Question regarding integrating (int(1/u))

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In summary, there is confusion regarding the integral \int\frac{1}{u} and why the answer sometimes includes absolute value symbols and sometimes does not. It is likely that the absolute value symbols are only necessary if a negative value of x could result in a negative value for u when substituted back in. However, it is not necessary to worry about this as the correct answer should always be ln(|u|). Writing ln(u) may work in certain cases but using absolute value symbols is the more accurate approach.
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Linday12
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Homework Statement


I'm confused about integrating something like [tex]\int[/tex][tex]\frac{1}{u}[/tex]
Sometimes the answer seems to be ln|u| and sometimes just ln(u), and I wasn't sure why it is different from problem to problem. (after subbing u back in; I'm using the u-sub method)

It looks like the answer should be very straight forward as I can't find an explanation, so I'm not seeing something. My only guess would be that the absolute value symbols are used only if a negative value of x could give a negative value for u when subbing back in, making the ln(blah) undefined (for my course anyways). Is this about right? Thanks.
 
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Don't worry about it. The integral should be ln(|u|) because deriving that gives you 1/u for both u>0 and u<0. Sometimes, writing ln(u) works because (1) it's convenient and (2) it often works out in the end even if u is negative and the absolute value sign is ignored.
 

Related to Question regarding integrating (int(1/u))

1. What is the process for integrating 1/u?

Integrating 1/u follows the same general process as integrating any other expression. First, use the power rule to rewrite 1/u as u^-1. Then, add 1 to the exponent to get u^0. Finally, use the power rule again to integrate and add the constant of integration.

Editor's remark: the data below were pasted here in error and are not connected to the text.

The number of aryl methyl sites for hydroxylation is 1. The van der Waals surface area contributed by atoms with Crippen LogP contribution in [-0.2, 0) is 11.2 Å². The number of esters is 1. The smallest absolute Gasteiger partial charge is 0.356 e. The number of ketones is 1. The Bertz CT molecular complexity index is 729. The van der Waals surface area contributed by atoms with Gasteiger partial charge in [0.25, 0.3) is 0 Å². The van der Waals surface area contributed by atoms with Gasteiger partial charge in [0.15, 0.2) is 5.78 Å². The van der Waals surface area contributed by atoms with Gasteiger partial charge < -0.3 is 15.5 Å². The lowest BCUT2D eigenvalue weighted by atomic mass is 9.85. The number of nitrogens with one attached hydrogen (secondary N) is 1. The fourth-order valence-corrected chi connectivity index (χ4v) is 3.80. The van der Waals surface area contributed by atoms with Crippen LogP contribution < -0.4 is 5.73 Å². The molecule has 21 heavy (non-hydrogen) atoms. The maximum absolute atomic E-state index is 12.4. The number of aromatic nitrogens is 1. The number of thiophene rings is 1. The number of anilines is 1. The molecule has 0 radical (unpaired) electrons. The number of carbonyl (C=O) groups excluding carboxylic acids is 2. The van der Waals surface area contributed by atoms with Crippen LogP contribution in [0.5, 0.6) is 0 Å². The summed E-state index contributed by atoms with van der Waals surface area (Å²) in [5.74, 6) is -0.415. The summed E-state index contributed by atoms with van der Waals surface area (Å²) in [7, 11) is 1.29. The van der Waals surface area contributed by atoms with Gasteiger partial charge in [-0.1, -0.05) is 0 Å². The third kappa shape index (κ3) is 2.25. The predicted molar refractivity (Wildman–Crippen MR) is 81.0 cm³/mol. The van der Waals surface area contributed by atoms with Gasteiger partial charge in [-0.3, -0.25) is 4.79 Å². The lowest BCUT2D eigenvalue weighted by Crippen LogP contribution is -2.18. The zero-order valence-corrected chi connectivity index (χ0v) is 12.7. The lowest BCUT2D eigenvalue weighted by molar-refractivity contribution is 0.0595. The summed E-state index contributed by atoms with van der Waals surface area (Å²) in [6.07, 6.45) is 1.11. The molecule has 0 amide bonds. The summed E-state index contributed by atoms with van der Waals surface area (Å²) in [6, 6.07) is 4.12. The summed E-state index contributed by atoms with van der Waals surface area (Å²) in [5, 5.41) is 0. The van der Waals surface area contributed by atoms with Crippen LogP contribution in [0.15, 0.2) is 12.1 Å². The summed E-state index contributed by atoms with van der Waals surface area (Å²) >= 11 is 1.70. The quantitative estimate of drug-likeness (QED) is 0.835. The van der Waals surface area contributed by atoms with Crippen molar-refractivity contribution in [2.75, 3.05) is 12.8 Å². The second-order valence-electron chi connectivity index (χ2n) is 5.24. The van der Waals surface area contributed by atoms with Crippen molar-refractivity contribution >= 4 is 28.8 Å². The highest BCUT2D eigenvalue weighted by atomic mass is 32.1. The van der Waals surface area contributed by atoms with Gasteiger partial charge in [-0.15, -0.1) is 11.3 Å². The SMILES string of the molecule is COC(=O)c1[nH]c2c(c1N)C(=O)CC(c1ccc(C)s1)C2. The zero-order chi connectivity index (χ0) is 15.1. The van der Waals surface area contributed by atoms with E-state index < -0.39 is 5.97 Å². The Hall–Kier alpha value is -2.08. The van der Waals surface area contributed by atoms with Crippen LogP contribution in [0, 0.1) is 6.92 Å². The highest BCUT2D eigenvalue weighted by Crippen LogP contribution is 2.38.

2. Can the integral of 1/u be simplified further?

Yes, the integral of 1/u can be simplified further by using the natural logarithm. After integrating, the expression becomes ln|u| + C, where C is the constant of integration.

3. Are there any special cases to consider when integrating 1/u?

Yes, when integrating 1/u, it is important to consider the domain of u. If u is negative, the natural logarithm will be undefined. In this case, the integral can be rewritten as -ln|u| + C to account for the negative sign.

4. Can the integral of 1/u be solved using substitution?

Yes, substitution can be used to solve the integral of 1/u. Let u be the variable inside the parentheses, and du be the differential. Then, substitute u and du into the integral and solve using the power rule and the constant of integration.

5. How can the integral of 1/u be visualized graphically?

The integral of 1/u can be visualized as the area under the curve of the function 1/u. This area will be infinite, as the function approaches infinity on both ends. Additionally, the domain must be restricted to positive values only, as the natural logarithm is undefined for negative values.

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